Healthcare IT News (1/27, Merrill) reported that to “boost drug safety, a new online service has been launched that allows doctors to check the FDA -approved labeling for the most commonly prescribed drugs.” The service is part “of a new campaign” called “Know the Label,” which is being “launched in concert with the FDA’s efforts to provide up-to-date and complete prescribing information to physicians.” It is being delivered to all US physicians and providers “electronically via the websites of PDR Network, The Doctors Company and other liability carriers, via EHR systems. … ‘We congratulate The Doctors Company and PDR Network for finding a practical and novel way for physicians to access the full updated labeling through electronic means and have it available at the point of prescribing,'” said Janet Woodcock, MD, Director of FDA’s Center for Drug Evaluation and Research.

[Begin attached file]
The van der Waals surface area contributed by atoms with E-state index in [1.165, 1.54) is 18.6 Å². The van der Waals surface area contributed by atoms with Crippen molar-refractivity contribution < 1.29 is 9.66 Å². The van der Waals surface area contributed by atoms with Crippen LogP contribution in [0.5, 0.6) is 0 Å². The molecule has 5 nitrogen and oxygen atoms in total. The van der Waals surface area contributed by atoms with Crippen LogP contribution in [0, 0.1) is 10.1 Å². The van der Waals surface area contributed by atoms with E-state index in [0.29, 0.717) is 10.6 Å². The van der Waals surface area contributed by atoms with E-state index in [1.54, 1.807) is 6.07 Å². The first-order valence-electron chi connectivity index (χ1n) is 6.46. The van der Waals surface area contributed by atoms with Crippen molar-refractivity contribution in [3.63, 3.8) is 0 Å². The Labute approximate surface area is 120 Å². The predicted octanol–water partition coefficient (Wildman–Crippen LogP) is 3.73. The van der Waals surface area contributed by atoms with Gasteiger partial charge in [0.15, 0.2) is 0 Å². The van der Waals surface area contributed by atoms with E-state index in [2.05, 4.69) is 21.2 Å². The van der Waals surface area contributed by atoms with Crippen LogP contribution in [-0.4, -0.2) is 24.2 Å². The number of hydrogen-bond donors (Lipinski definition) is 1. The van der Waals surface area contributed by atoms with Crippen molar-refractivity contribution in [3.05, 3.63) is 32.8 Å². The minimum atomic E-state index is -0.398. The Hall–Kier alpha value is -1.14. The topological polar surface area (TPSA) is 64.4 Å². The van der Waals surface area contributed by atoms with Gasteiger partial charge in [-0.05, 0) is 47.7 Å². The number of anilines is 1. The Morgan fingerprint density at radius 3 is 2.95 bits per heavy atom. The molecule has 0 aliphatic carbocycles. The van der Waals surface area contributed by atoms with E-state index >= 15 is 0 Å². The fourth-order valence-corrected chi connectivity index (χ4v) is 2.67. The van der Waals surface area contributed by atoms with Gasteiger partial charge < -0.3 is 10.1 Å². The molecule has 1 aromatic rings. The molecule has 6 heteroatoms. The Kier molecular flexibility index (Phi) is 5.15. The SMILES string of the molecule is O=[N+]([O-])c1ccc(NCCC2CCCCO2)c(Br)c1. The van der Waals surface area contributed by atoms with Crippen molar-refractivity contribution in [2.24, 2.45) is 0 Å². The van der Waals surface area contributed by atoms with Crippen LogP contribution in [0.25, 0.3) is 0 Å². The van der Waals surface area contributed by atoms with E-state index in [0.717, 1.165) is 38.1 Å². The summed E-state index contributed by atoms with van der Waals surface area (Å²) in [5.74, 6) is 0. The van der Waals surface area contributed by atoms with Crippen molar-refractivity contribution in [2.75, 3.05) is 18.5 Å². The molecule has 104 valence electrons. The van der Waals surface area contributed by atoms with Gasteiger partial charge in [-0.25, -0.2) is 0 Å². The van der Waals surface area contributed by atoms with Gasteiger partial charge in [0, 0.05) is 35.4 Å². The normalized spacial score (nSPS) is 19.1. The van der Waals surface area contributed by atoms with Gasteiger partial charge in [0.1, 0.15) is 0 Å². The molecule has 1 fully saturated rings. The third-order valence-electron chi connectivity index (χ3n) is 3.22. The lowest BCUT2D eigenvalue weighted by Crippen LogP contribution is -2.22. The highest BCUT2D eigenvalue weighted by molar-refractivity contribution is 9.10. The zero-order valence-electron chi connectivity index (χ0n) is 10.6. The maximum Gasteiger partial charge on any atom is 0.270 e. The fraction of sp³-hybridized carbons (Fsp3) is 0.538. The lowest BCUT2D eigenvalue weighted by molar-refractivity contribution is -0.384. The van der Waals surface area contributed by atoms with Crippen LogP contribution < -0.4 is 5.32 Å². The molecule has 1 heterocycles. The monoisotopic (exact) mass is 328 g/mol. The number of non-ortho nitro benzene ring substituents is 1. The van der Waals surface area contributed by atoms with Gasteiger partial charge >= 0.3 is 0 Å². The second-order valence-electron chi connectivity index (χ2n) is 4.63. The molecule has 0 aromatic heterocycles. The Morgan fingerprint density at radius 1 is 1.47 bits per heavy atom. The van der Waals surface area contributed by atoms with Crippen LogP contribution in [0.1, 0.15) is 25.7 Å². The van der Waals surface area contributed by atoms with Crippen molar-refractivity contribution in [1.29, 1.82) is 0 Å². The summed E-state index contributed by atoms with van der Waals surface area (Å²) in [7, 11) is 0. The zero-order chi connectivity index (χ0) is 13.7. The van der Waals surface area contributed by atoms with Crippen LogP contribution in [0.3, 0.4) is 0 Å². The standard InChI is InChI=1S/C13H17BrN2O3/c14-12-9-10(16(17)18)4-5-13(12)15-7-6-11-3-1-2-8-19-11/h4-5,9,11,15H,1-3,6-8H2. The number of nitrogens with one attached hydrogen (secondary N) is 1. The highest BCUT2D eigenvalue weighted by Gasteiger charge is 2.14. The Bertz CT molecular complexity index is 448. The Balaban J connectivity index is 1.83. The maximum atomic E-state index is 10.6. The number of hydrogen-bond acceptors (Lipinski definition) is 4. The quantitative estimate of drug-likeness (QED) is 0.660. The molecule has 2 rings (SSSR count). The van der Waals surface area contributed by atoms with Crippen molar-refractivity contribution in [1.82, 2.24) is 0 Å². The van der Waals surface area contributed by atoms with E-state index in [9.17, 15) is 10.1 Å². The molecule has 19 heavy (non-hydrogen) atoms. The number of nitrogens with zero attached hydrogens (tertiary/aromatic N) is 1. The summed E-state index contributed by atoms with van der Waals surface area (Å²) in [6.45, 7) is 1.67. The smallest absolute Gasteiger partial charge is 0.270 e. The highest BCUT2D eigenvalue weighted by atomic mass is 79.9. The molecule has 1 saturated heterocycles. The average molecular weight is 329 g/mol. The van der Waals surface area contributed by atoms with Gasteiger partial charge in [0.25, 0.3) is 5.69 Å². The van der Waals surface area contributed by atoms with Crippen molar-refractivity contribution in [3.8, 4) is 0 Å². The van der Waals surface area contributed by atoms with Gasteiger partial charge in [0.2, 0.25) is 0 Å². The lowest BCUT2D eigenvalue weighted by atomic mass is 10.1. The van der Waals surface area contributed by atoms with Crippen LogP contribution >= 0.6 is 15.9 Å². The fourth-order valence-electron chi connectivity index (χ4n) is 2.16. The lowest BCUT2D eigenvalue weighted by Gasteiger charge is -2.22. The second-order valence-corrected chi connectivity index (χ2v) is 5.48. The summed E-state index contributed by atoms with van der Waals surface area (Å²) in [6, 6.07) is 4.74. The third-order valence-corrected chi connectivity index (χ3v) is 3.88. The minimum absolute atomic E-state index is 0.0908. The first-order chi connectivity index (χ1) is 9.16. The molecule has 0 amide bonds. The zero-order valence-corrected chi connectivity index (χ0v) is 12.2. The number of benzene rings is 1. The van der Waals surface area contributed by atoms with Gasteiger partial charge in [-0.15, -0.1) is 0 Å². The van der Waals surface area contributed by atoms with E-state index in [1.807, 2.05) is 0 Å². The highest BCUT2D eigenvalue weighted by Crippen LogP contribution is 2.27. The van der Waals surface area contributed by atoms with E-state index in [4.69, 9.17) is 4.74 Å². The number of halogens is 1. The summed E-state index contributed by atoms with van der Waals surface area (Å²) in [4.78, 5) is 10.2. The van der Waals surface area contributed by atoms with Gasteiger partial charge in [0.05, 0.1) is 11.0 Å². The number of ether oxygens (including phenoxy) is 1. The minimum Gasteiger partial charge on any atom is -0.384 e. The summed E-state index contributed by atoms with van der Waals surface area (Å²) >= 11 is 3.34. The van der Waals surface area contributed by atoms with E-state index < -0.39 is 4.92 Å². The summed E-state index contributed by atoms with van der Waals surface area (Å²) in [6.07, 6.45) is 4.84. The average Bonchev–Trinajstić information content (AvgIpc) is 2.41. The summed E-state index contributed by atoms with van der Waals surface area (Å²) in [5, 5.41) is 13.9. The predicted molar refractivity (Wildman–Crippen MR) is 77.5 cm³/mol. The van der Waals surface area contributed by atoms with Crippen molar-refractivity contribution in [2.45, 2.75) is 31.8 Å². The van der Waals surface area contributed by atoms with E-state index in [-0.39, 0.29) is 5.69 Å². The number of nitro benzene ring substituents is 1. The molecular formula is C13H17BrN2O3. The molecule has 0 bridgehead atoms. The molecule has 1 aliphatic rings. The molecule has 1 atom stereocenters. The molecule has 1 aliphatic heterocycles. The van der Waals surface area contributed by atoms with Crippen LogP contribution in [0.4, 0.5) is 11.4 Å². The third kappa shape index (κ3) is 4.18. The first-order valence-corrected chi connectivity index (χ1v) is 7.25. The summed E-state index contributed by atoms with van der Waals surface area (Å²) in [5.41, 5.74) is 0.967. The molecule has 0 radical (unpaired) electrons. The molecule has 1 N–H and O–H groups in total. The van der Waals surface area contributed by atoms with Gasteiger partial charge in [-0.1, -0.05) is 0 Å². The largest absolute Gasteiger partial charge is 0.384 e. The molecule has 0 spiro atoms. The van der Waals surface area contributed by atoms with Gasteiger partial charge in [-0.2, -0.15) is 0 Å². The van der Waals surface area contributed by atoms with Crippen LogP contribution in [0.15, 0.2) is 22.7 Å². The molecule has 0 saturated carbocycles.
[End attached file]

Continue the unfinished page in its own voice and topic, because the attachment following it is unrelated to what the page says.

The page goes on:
I doubt this new program to disseminate the label information is going to help patients much.  At least in my field, use of medication is based on  patients’ individual conditions and results of studies that go far beyond what’s in the FDA-approved “label.”  Medications are used for conditions other than FDA-approved uses.  Different doses are used.  Combinations that the FDA-approved label says are bad may often be exactly what a patient needs. I guess it won’t hurt to give doctors the information on FDA-approved medication labeling, unless it discourages doctors from giving patients needed treatments for unapproved conditions.

For best results, a doctor’s  good judgment is the best guide to treatment.